Canada’s commitment to women and girls extends beyond its financial contributions. At the 2021 Generation Equality Forum, Canada co-led the Action Coalition on ‘Feminist Movements and Leadership’. At the March 2021 event in Mexico City, Mexico, Canada, and the Ford Foundation, suggested the formation of a multi-stakeholder Global Alliance for Sustainable Feminist Movements to increase and sustain resources for feminist movements. Canada also promotes gender equality at the G7.
Funding for projects with a principal gender focus has increased significantly; the government has reached its of 15% by FY2021/22 target
Of the US$2.7 billion spent on gender equality in 2020, 28% (US$749 million) went toward projects and programs that targeted gender equality as a principal goal (see box). This corresponds to 25% of Canada’s overall bilateral allocable ODA (DAC average: 7%). Canada’s funding for projects principally focused on gender equality has increased significantly (1,313%) since 2016 and by 259% between 2019 and 2020 alone (from US$208 million in 2019).
In 2020, Canada disbursed US$1.9 billion on projects that targeted gender equality as a significant objective. Significant funding has also increased in recent years (38% between 2016 and 2020), but declined slightly between 2019 and 2020 (-3%).
Of Canada’s remaining bilateral allocable ODA for 2020, US$322 million was spent on projects that did not integrate gender. All of Canada’s funding was screened against the gender equality policy marker in 2020.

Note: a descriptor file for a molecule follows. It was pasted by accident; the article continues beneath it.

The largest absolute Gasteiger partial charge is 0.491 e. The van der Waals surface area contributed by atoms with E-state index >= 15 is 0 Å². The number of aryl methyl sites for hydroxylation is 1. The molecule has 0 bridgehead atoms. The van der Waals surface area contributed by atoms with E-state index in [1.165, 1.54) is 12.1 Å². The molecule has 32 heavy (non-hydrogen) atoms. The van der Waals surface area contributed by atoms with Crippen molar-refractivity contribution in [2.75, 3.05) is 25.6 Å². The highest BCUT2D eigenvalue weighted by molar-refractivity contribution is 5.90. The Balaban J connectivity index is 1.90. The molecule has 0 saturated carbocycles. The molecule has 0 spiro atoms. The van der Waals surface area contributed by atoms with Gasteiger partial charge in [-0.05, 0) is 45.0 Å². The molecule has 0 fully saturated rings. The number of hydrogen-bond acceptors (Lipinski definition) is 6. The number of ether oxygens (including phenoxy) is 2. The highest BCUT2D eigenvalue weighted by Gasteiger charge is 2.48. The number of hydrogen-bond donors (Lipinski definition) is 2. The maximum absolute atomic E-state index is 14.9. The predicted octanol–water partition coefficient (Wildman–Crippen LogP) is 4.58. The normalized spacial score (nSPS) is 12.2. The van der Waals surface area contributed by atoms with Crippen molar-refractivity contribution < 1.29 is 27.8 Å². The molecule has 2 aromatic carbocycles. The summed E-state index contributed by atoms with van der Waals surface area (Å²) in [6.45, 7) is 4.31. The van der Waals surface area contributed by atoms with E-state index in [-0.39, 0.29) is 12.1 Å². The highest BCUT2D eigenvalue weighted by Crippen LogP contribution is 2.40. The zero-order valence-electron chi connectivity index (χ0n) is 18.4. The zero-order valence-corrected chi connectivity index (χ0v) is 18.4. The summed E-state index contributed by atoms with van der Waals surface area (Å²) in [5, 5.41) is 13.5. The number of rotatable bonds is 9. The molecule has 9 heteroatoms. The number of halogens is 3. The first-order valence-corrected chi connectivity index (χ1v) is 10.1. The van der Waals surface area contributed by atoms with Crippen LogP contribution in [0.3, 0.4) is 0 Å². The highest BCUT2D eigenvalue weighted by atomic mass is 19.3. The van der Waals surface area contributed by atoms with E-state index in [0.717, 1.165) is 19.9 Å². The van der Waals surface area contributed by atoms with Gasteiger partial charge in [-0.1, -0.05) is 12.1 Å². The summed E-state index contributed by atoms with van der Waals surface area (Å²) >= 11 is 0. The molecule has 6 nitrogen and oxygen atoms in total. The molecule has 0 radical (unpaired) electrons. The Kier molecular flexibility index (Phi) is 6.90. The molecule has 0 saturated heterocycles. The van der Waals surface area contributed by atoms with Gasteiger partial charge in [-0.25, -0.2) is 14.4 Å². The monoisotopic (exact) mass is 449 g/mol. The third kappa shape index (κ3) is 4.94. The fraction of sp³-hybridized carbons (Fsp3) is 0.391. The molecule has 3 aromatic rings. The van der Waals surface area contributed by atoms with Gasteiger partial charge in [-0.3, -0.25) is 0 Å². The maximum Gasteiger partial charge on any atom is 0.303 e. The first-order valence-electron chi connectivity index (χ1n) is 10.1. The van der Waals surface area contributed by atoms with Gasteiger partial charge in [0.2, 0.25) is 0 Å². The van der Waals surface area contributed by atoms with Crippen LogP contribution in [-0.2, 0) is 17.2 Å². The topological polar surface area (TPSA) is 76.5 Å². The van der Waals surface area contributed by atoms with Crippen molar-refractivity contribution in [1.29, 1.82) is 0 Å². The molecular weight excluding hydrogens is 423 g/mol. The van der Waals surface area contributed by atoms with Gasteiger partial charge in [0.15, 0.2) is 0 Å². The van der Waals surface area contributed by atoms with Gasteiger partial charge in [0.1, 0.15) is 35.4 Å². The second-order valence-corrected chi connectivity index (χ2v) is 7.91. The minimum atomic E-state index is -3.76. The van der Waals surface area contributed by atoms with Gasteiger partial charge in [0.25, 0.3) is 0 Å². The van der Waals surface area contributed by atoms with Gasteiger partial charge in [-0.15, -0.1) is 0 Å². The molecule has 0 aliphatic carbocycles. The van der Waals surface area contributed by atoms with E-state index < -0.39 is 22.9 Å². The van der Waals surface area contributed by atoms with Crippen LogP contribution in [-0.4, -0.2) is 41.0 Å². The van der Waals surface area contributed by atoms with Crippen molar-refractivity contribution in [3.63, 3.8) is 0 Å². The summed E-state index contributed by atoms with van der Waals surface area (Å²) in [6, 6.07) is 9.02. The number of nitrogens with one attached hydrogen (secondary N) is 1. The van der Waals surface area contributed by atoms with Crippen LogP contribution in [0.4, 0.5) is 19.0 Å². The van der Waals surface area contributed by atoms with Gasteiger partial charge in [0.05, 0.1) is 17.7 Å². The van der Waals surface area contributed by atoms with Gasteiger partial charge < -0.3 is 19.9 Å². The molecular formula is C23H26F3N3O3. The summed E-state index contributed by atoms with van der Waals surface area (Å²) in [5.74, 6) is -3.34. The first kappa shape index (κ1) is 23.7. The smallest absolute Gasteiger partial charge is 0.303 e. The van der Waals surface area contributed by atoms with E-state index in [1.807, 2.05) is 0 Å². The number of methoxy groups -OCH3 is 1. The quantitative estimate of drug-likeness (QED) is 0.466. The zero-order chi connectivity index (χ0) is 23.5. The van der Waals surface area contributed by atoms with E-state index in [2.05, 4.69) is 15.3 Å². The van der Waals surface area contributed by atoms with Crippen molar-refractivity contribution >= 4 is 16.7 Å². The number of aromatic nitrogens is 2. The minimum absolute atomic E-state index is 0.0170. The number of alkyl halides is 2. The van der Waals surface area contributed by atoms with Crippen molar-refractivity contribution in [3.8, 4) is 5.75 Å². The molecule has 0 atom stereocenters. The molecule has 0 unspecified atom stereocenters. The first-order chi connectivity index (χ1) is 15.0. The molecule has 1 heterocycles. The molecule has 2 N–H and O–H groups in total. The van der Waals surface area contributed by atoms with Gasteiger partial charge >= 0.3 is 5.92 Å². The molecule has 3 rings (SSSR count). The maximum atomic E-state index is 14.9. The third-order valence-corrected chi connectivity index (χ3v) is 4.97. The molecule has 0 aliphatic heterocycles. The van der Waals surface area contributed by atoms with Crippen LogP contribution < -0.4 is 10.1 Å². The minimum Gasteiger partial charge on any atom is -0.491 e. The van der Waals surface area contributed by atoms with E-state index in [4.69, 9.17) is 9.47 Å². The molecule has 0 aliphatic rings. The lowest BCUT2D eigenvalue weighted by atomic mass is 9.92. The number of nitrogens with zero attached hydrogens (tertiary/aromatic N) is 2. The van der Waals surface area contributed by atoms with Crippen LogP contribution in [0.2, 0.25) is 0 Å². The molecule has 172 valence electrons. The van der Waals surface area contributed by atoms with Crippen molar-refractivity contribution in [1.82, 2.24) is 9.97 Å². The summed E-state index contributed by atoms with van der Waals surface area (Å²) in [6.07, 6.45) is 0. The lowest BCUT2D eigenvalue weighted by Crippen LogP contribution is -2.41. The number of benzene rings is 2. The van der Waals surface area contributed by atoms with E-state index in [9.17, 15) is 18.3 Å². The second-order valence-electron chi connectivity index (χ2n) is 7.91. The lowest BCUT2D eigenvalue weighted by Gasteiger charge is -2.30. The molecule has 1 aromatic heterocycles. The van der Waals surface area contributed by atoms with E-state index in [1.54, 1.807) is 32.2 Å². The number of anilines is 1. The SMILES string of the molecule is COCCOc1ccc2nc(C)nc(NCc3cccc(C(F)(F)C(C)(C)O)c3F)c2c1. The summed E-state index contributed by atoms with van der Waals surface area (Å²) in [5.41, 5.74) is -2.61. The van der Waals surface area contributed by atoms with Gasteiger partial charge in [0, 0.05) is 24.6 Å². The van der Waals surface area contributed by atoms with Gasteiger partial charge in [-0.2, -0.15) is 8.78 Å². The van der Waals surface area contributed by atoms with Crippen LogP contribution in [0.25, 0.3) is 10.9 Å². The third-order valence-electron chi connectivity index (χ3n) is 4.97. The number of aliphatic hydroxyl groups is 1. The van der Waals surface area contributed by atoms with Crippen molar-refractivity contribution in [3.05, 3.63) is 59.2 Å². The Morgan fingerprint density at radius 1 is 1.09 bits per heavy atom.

Gender policy marker: Projects which “advance gender equality and women’s empowerment or reduce discrimination and inequalities based on sex” are tagged in the OECD’s Creditor Reporting System (CRS) database.
Recent research by Oxfam found that around 25% of projects self-reported by donors using the gender equality marker were mismarked. This has implications for the validity of funding figures.
The marker rates projects based on three possible scores:
Principal: meaning that gender equality is the main objective of the project or program;
Significant: for projects in which gender equality is an important and deliberate goal but not the main objective; or
Not targeted: used in cases where programs do not target gender equality.
Not all projects are screened against the gender marker; this funding falls into the ‘not screened’ category.
GAC sets policy; Minister of Foreign Affairs and Minister of International Development are supported by Minister for Women and Gender Equality
Global Affairs Canada (GAC), in particular, the Minister of International Development, steers development policy that includes gender equality as a cross-cutting objective. GAC is committed to ensuring that women and girls take on an active and meaningful role and participate in decision-making for all international assistance initiatives, including in project implementation, monitoring, and evaluation. Both the Minister of Foreign Affairs and the Minister of International Development work on gender equality abroad, with support from the Minister for Women and Gender Equality. Both GAC and the International Development Research Centre (IDRC) are responsible for the implementation of gender-focused development projects.